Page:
Fits the classifier by adding labeled training observation sequences.

Parameters
X: list of numpy.ndarray (float)

A list of multiple observation sequences.

y: array-like of str/numeric

An iterable of labels for the observation sequences.

predict(X, original_labels=True, verbose=True, n_jobs=1)[source]

Predicts the label for an observation sequence (or multiple sequences).

Parameters
X: numpy.ndarray (float) or list of numpy.ndarray (float)

An individual observation sequence or a list of multiple observation sequences.

original_labels: bool

Whether to inverse-transform the labels to their original encoding.

verbose: bool

Whether to display a progress bar or not.

Note

If both verbose=True and n_jobs > 1, then the progress bars for each process are always displayed in the console, regardless of where you are running this function from (e.g. a Jupyter notebook).

n_jobs: int > 0 or -1
The number of jobs to run in parallel.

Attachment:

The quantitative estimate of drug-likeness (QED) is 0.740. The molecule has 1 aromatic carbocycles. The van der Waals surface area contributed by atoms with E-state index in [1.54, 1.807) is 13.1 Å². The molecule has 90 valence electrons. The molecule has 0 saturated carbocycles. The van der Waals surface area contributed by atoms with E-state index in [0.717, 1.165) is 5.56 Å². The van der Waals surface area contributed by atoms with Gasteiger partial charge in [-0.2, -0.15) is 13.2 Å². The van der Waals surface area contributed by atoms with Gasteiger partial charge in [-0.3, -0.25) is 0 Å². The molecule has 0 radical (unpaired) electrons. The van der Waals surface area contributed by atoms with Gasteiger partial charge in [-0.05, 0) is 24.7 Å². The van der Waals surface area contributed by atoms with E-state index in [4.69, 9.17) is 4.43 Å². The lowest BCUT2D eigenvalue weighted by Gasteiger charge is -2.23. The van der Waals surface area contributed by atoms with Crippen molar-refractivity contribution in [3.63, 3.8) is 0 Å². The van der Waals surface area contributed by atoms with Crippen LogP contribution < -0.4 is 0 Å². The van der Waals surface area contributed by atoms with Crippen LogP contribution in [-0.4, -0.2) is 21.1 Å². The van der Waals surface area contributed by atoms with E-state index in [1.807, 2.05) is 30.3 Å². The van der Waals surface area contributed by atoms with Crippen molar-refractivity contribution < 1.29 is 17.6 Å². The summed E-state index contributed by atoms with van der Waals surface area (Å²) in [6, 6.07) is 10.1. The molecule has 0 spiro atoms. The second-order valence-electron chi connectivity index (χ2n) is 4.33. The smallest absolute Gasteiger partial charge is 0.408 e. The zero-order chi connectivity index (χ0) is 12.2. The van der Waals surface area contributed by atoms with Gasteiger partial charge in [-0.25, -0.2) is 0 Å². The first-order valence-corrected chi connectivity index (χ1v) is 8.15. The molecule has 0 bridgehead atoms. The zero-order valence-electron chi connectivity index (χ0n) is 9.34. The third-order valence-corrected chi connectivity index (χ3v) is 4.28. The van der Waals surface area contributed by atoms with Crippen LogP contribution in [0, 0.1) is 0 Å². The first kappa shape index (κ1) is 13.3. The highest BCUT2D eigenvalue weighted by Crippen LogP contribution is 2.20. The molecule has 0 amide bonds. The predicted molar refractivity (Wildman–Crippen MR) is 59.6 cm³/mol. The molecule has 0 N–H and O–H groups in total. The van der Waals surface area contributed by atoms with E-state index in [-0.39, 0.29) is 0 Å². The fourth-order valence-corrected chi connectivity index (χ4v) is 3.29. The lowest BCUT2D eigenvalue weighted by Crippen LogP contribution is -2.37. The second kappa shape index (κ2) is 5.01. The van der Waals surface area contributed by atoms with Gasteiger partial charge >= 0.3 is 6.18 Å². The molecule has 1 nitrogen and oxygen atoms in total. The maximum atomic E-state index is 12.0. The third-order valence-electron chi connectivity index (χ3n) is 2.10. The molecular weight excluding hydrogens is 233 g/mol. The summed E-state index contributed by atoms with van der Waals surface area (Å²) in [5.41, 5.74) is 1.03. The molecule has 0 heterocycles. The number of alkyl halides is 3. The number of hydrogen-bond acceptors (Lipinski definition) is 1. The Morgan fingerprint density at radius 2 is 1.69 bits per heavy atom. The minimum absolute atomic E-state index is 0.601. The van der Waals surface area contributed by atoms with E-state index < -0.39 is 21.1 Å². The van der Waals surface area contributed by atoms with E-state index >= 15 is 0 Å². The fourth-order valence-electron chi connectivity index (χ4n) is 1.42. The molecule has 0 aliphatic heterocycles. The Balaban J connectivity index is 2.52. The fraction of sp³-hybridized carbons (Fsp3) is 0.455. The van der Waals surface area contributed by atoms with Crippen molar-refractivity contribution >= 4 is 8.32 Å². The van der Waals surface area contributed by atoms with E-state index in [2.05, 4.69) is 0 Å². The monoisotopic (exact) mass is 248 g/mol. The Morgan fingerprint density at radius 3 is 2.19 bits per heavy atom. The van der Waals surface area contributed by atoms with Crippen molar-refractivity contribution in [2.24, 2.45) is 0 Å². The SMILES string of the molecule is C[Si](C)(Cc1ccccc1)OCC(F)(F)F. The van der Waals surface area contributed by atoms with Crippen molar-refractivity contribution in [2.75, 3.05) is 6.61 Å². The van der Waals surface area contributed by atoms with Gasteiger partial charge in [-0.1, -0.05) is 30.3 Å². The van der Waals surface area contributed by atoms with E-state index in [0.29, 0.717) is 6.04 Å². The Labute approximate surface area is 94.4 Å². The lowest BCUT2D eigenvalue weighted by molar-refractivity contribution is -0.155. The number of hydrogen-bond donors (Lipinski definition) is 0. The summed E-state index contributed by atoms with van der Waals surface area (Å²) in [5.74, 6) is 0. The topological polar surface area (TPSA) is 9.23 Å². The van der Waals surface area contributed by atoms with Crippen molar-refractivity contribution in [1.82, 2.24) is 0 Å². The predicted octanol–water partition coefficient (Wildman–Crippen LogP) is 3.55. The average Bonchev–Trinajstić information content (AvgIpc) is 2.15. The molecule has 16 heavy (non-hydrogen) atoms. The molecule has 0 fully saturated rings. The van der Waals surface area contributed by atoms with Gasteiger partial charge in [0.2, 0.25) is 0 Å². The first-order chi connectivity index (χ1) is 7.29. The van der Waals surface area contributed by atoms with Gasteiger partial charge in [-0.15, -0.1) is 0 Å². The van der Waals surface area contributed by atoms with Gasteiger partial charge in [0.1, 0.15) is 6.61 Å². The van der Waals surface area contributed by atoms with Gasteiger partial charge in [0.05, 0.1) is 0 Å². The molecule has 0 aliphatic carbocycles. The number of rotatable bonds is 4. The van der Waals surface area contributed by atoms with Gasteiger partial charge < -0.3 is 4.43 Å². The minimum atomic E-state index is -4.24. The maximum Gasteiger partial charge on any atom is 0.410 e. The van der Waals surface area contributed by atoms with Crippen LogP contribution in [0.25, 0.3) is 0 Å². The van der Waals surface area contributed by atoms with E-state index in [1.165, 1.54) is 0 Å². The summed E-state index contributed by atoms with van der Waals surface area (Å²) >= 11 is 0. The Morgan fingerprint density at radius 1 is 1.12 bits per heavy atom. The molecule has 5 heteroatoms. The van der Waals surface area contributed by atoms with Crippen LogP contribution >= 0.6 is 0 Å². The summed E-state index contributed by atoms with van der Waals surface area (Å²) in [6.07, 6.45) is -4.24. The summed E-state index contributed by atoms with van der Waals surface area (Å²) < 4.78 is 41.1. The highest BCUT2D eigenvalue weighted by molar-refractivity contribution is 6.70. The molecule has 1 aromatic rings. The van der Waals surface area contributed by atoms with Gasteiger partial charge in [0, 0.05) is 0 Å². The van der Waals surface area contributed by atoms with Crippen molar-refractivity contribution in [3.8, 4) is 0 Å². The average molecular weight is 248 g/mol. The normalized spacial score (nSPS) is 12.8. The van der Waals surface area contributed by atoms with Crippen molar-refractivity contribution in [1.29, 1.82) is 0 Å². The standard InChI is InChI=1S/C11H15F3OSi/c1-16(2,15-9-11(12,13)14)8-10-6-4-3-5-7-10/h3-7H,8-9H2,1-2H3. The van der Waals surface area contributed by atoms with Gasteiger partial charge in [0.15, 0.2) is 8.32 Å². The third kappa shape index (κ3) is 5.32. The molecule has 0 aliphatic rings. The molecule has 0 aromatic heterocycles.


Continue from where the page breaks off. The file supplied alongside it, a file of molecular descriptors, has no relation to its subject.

Setting this to -1 will use all available CPU cores.
Returns
prediction(s): str/numeric or numpy.ndarray (str/numeric)

The predicted label(s) for the observation sequence(s).

If original_labels is true, then the returned labels are inverse-transformed into their original encoding.

evaluate(X, y, verbose=True, n_jobs=1)[source]

Evaluates the performance of the classifier on a batch of observation sequences and their labels.

Parameters
X: list of numpy.ndarray (float)

A list of multiple observation sequences.

y: array-like of str/numeric

An iterable of labels for the observation sequences.

verbose: bool

Whether to display a progress bar for predictions or not.

n_jobs: int > 0 or -1
The number of jobs to run in parallel.
Setting this to -1 will use all available CPU cores.
Returns
accuracy: float

The categorical accuracy of the classifier on the observation sequences.

confusion: numpy.ndarray (int)

The confusion matrix representing the discrepancy between predicted and actual labels.

save(path)[source]

Serializes the KNNClassifier object by pickling its hyper-parameters, variables and training data.

Warning

As $$k$$-NN classifier must look through each training example during prediction, saving the classifier simply copies all of the training observation sequences and labels.

Parameters
path: str

File path (usually with .pkl extension) to store the serialized KNNClassifier object.

classmethod load(path)[source]

Deserializes a KNNClassifier object which was serialized with the save() function.

Parameters
path: str

File path of the serialized data generated by the save() method.

Returns
deserialized: KNNClassifier

The deserialized DTW $$k$$-NN classifier object.